Good Practice: Engagement and Service Design

Helm is a citizen-led person held record (PHR) developed in Leeds. The Helm concept was created in response to research which indicated that local people would welcome a PHR which allowed them to manage and share information about their health, care and wellbeing. There was enthusiasm about how a personal health record could transform the way in which health and social care is delivered and this feedback provided the driver for Helm’s initial scope and further development.

Engagement and co-design have been the cornerstone of Helm’s development and direction of travel. In keeping with the Design Principles in the NHS Digital Service Manual, the Helm Team have worked consistently to uphold the principle of “Putting people at the heart of everything you do”. Helm has consistently looked to patients, family, carers and health and care professionals to understand their needs and co-design a product that supports and respects them.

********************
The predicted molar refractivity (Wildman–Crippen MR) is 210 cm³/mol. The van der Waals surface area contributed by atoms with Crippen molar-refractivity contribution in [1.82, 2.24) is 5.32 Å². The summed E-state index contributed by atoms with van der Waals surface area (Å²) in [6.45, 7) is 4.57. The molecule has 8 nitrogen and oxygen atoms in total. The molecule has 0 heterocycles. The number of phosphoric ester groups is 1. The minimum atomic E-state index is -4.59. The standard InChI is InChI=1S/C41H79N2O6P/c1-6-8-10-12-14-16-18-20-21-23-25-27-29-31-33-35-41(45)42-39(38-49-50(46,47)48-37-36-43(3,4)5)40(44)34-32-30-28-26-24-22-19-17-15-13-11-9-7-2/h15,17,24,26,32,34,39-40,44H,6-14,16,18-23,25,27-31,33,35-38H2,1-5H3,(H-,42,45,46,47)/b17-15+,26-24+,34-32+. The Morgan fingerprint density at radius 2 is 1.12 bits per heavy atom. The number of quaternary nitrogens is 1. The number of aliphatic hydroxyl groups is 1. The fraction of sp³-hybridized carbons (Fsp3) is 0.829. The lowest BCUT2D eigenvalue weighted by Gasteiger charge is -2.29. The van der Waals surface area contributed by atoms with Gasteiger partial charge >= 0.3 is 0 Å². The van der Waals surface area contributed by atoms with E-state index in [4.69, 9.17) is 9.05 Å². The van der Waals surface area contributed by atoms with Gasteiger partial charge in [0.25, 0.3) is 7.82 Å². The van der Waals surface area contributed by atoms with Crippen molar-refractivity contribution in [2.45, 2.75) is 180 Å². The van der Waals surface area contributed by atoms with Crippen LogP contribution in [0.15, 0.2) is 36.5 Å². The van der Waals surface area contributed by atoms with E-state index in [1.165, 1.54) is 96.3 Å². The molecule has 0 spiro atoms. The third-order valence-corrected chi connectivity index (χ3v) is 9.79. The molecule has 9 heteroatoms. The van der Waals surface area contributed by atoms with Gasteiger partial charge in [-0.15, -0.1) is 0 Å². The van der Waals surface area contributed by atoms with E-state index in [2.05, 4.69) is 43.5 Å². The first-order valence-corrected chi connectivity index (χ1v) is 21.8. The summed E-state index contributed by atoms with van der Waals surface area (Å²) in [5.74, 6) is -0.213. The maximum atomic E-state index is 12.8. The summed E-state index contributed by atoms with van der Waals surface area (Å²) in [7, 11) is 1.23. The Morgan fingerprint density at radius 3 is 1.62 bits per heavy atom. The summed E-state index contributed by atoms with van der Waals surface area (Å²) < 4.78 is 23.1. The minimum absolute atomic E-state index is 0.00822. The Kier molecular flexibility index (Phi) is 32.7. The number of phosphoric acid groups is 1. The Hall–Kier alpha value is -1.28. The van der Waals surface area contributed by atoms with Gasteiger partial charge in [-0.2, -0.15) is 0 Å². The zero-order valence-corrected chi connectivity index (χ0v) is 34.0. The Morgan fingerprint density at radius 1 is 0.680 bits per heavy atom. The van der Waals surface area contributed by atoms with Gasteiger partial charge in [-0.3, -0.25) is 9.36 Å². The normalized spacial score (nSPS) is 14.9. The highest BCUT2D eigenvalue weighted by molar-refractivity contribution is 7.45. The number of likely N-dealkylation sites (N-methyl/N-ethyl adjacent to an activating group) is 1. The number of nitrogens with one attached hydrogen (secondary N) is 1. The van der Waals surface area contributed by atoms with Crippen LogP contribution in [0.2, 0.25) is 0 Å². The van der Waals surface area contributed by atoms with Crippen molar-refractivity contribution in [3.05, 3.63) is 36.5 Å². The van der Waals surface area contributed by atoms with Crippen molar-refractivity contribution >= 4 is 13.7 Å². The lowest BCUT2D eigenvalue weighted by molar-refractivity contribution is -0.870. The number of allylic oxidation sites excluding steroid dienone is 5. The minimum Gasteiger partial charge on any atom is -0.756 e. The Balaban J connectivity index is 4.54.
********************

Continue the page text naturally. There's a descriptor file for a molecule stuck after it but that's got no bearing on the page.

We also work within the guidelines set out in the Local Digital Declaration and the Government Data Service code of conduct design principles for data driven health and care.

Our Approach

From the initial concept, to the design and implementation phase, we have engaged with people, carers and professionals. Key stakeholders were identified at an early stage and effective engagement and communications with people, patients, carers and professionals has underpinned Helm’s approach.

The NHS Digital Person Held Records Adoption Toolkit sets out the importance of involving people every step of the way to ensure both citizen uptake and clinical buy in. The toolkit states that involving users and learning from them throughout your PHR development cycle will help you to achieve the following:

  • understand who all your users are: this could be patients, the wider public, health and care staff, managers
  • understand through testing and research if different user groups have conflicting needs
  • understand accessibility requirements and the needs of specific groups, like those with low digital literacy and lacking support
  • discover what health and care-related tasks your users need to do